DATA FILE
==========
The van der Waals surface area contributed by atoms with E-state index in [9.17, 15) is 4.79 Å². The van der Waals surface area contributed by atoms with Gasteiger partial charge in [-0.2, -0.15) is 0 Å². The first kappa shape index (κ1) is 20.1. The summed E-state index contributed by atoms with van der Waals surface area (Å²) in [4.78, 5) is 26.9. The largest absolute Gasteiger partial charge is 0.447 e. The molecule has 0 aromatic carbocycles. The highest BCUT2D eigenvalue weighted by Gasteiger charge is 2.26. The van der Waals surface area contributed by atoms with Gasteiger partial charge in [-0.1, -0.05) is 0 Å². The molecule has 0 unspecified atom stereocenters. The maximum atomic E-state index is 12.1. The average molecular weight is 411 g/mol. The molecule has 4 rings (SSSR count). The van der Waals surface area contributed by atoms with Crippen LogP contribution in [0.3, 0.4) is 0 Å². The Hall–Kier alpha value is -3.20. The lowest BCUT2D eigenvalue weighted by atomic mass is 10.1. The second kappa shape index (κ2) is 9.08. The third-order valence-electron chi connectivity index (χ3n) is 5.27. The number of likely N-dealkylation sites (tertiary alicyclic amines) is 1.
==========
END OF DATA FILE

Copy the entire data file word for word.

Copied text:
The van der Waals surface area contributed by atoms with E-state index in [9.17, 15) is 4.79 Å². The van der Waals surface area contributed by atoms with Gasteiger partial charge in [-0.2, -0.15) is 0 Å². The first kappa shape index (κ1) is 20.1. The summed E-state index contributed by atoms with van der Waals surface area (Å²) in [4.78, 5) is 26.9. The largest absolute Gasteiger partial charge is 0.447 e. The molecule has 0 aromatic carbocycles. The highest BCUT2D eigenvalue weighted by Gasteiger charge is 2.26. The van der Waals surface area contributed by atoms with Gasteiger partial charge in [-0.1, -0.05) is 0 Å². The molecule has 0 unspecified atom stereocenters. The maximum atomic E-state index is 12.1. The average molecular weight is 411 g/mol. The molecule has 4 rings (SSSR count). The van der Waals surface area contributed by atoms with Crippen LogP contribution in [0.3, 0.4) is 0 Å². The Hall–Kier alpha value is -3.20. The lowest BCUT2D eigenvalue weighted by atomic mass is 10.1. The second kappa shape index (κ2) is 9.08. The third-order valence-electron chi connectivity index (χ3n) is 5.27. The number of likely N-dealkylation sites (tertiary alicyclic amines) is 1.